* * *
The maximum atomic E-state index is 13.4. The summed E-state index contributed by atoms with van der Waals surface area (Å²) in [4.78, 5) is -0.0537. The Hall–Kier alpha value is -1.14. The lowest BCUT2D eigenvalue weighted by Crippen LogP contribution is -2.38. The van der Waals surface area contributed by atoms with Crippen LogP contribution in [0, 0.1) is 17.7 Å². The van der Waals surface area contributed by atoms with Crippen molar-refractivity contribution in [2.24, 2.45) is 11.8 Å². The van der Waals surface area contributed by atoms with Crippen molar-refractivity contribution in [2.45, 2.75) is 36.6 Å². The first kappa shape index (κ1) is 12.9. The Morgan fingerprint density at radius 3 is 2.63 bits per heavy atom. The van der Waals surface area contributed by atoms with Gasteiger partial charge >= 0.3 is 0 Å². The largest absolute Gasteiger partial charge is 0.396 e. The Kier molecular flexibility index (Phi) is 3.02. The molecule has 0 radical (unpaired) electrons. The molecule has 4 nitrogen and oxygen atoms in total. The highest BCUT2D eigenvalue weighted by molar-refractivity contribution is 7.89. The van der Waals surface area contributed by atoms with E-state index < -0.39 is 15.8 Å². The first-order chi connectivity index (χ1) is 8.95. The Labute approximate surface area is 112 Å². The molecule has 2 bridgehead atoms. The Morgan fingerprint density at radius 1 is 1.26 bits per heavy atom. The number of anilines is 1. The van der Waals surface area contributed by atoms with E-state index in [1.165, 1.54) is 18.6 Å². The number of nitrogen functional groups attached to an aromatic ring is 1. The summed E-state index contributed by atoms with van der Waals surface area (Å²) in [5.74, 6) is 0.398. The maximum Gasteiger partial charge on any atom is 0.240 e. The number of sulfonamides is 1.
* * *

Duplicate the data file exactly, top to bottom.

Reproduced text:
The maximum atomic E-state index is 13.4. The summed E-state index contributed by atoms with van der Waals surface area (Å²) in [4.78, 5) is -0.0537. The Hall–Kier alpha value is -1.14. The lowest BCUT2D eigenvalue weighted by Crippen LogP contribution is -2.38. The van der Waals surface area contributed by atoms with Crippen LogP contribution in [0, 0.1) is 17.7 Å². The van der Waals surface area contributed by atoms with Crippen molar-refractivity contribution in [2.24, 2.45) is 11.8 Å². The van der Waals surface area contributed by atoms with Crippen molar-refractivity contribution in [2.45, 2.75) is 36.6 Å². The first kappa shape index (κ1) is 12.9. The Morgan fingerprint density at radius 3 is 2.63 bits per heavy atom. The van der Waals surface area contributed by atoms with Gasteiger partial charge >= 0.3 is 0 Å². The largest absolute Gasteiger partial charge is 0.396 e. The Kier molecular flexibility index (Phi) is 3.02. The molecule has 0 radical (unpaired) electrons. The molecule has 4 nitrogen and oxygen atoms in total. The highest BCUT2D eigenvalue weighted by molar-refractivity contribution is 7.89. The van der Waals surface area contributed by atoms with E-state index < -0.39 is 15.8 Å². The first-order chi connectivity index (χ1) is 8.95. The Labute approximate surface area is 112 Å². The molecule has 2 bridgehead atoms. The Morgan fingerprint density at radius 1 is 1.26 bits per heavy atom. The number of anilines is 1. The van der Waals surface area contributed by atoms with E-state index in [1.165, 1.54) is 18.6 Å². The number of nitrogen functional groups attached to an aromatic ring is 1. The summed E-state index contributed by atoms with van der Waals surface area (Å²) in [5.74, 6) is 0.398. The maximum Gasteiger partial charge on any atom is 0.240 e. The number of sulfonamides is 1.